Youth petitioners win appeal against COGCC

The Colorado Court of Appeals has ruled that the Colorado Oil and Gas Conservation Commission erred in its rationale for rejecting a rulemaking petition by youth activists.

In the process, the court disagreed with the agency’s longstanding position that its mandate under state law is to strike a balance between energy development and protection of public health, safety and welfare. Instead, the court said, the agency is mandated to protect health, safety and welfare as a condition of development.

The 2-1 ruling released Thursday came in a case in which the six Colorado youths have sought to have the commission initiate action on a rule to suspend oil and gas development until it can be shown that it wouldn’t harm public health, wildlife and the environment or contribute to climate change.

The ruling overturns a district court ruling affirming the commission’s rejection of the rulemaking petition. The commission had concluded it lacked the authority to enact such a rule under the state Oil and Gas Conservation Act because the law requires a balance between oil and gas development and protection of public health, safety and welfare.

The appeals court said the law “provides that fostering balanced development is in the public interest when that balanced development is completed ‘in a manner consistent with’” protecting public health, safety, and environmental and wildlife impacts.”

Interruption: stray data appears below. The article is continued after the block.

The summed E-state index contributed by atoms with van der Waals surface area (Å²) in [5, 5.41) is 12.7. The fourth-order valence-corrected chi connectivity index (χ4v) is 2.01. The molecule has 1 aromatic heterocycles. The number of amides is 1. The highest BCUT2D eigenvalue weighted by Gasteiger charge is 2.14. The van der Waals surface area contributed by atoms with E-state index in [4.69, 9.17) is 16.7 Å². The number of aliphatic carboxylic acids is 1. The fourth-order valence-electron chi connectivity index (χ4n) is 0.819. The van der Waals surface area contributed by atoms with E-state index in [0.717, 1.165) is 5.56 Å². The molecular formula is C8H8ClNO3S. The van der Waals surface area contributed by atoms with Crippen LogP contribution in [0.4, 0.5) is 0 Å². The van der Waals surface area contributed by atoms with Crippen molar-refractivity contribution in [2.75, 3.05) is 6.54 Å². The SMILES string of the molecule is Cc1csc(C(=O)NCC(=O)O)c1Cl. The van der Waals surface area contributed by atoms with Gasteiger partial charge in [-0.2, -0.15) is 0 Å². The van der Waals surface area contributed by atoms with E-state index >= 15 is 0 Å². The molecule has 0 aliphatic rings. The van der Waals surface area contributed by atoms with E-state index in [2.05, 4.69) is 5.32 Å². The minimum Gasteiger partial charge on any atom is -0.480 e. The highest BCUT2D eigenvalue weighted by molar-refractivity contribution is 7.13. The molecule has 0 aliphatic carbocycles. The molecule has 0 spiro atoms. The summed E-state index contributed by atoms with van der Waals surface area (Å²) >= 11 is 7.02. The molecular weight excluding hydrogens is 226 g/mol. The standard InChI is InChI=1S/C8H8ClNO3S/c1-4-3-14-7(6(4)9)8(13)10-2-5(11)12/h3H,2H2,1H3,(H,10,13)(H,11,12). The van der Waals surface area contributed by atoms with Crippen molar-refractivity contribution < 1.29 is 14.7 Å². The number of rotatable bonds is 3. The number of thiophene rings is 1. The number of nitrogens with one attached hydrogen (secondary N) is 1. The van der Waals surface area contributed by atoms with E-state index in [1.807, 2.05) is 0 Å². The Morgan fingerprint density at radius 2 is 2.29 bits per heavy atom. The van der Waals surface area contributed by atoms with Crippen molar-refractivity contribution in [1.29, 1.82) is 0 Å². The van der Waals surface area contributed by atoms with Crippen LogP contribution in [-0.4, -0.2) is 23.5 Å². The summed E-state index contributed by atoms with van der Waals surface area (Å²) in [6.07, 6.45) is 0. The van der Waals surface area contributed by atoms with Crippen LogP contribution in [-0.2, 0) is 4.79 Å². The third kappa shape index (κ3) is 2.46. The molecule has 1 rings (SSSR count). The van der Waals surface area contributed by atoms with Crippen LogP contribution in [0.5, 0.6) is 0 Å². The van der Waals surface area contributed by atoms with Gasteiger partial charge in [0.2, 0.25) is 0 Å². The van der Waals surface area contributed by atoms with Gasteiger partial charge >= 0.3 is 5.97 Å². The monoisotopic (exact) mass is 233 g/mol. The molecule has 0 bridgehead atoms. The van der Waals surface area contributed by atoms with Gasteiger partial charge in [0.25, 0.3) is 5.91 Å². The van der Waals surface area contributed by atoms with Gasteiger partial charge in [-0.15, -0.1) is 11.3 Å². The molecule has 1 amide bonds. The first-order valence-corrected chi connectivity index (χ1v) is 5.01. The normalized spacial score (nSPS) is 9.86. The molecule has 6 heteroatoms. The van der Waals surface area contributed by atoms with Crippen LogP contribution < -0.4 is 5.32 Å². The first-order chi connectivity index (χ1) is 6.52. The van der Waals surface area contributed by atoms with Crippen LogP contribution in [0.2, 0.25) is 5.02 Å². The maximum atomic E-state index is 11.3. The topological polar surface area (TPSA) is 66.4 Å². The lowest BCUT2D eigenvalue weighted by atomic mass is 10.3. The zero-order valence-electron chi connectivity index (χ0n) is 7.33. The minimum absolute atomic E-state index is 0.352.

It adds, “Critical here is the proper interpretation of the phrase ‘in a manner consistent with.’ We agree with Petitioners that ‘in a manner consistent with’ does not indicate a balancing test but rather a condition that must be fulfilled.”

The court didn’t rule on the merits of whether the commission should adopt the proposed rule. Nor, it said, did it rule on the petitioners’ claim that the commission’s interpretation of the law unconstitutionally infringes on their rights to enjoy “their lives and liberties, protect their property, and obtain their safety and happiness.”

The petitioners in the case include Xiuhtezcatl Martinez, Itzcuahtli Roske-Martinez, Sonora Brinkley, Aerielle Deering, Trinity Carter and Emma Bray, acting through their legal guardians.

The American Petroleum Institute and Colorado Petroleum Association intervened in the case to support the district court ruling. The Colorado Department of Public Health and Environment also filed a brief in support of the COGCC, while 28 interest groups filed two briefs supporting the petitioners.

Judges Terry Fox and JoAnn Vogt ruled in favor of the youths, while Judge Laurie Booras dissented.

The six petitioners are members of the Boulder-based youth group Earth Guardians.

Xiuhtezcatl Martinez, 16, is youth director of Earth Guardians. He said in a news release, “Our movement to fight for the rights of people and our environment is evolving. From the streets to the courtroom the voices of the younger generation will be heard and the legal system is a tool for our resistance. … I’m very optimistic about the potential this lawsuit has to protect my Colorado.”